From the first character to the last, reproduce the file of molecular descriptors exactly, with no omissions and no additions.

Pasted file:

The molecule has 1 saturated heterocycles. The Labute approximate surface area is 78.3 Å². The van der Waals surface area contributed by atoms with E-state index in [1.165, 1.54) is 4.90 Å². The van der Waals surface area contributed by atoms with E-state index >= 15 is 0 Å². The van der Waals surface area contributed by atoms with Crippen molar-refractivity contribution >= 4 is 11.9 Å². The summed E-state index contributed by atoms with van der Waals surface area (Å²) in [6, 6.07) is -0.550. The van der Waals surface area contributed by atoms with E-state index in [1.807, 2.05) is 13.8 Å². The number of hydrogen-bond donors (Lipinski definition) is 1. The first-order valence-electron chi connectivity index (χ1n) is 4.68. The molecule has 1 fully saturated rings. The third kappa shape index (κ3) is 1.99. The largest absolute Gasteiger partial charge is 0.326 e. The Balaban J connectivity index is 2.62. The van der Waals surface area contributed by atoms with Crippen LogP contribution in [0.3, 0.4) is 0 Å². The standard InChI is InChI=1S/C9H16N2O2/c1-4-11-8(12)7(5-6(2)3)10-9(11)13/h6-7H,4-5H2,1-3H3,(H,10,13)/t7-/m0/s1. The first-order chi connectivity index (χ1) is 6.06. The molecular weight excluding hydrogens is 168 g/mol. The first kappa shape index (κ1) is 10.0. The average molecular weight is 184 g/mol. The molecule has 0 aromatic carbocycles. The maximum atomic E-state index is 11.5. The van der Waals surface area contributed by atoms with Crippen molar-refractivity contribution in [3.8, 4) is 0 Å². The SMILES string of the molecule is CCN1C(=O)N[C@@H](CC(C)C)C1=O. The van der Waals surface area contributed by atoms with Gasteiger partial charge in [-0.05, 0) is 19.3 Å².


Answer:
The molecule has 1 saturated heterocycles. The Labute approximate surface area is 78.3 Å². The van der Waals surface area contributed by atoms with E-state index in [1.165, 1.54) is 4.90 Å². The van der Waals surface area contributed by atoms with E-state index >= 15 is 0 Å². The van der Waals surface area contributed by atoms with Crippen molar-refractivity contribution >= 4 is 11.9 Å². The summed E-state index contributed by atoms with van der Waals surface area (Å²) in [6, 6.07) is -0.550. The van der Waals surface area contributed by atoms with E-state index in [1.807, 2.05) is 13.8 Å². The number of hydrogen-bond donors (Lipinski definition) is 1. The first-order valence-electron chi connectivity index (χ1n) is 4.68. The molecule has 1 fully saturated rings. The third kappa shape index (κ3) is 1.99. The largest absolute Gasteiger partial charge is 0.326 e. The Balaban J connectivity index is 2.62. The van der Waals surface area contributed by atoms with Crippen LogP contribution in [0.3, 0.4) is 0 Å². The standard InChI is InChI=1S/C9H16N2O2/c1-4-11-8(12)7(5-6(2)3)10-9(11)13/h6-7H,4-5H2,1-3H3,(H,10,13)/t7-/m0/s1. The first-order chi connectivity index (χ1) is 6.06. The molecular weight excluding hydrogens is 168 g/mol. The first kappa shape index (κ1) is 10.0. The average molecular weight is 184 g/mol. The molecule has 0 aromatic carbocycles. The maximum atomic E-state index is 11.5. The van der Waals surface area contributed by atoms with Crippen molar-refractivity contribution in [3.8, 4) is 0 Å². The SMILES string of the molecule is CCN1C(=O)N[C@@H](CC(C)C)C1=O. The van der Waals surface area contributed by atoms with Gasteiger partial charge in [-0.05, 0) is 19.3 Å².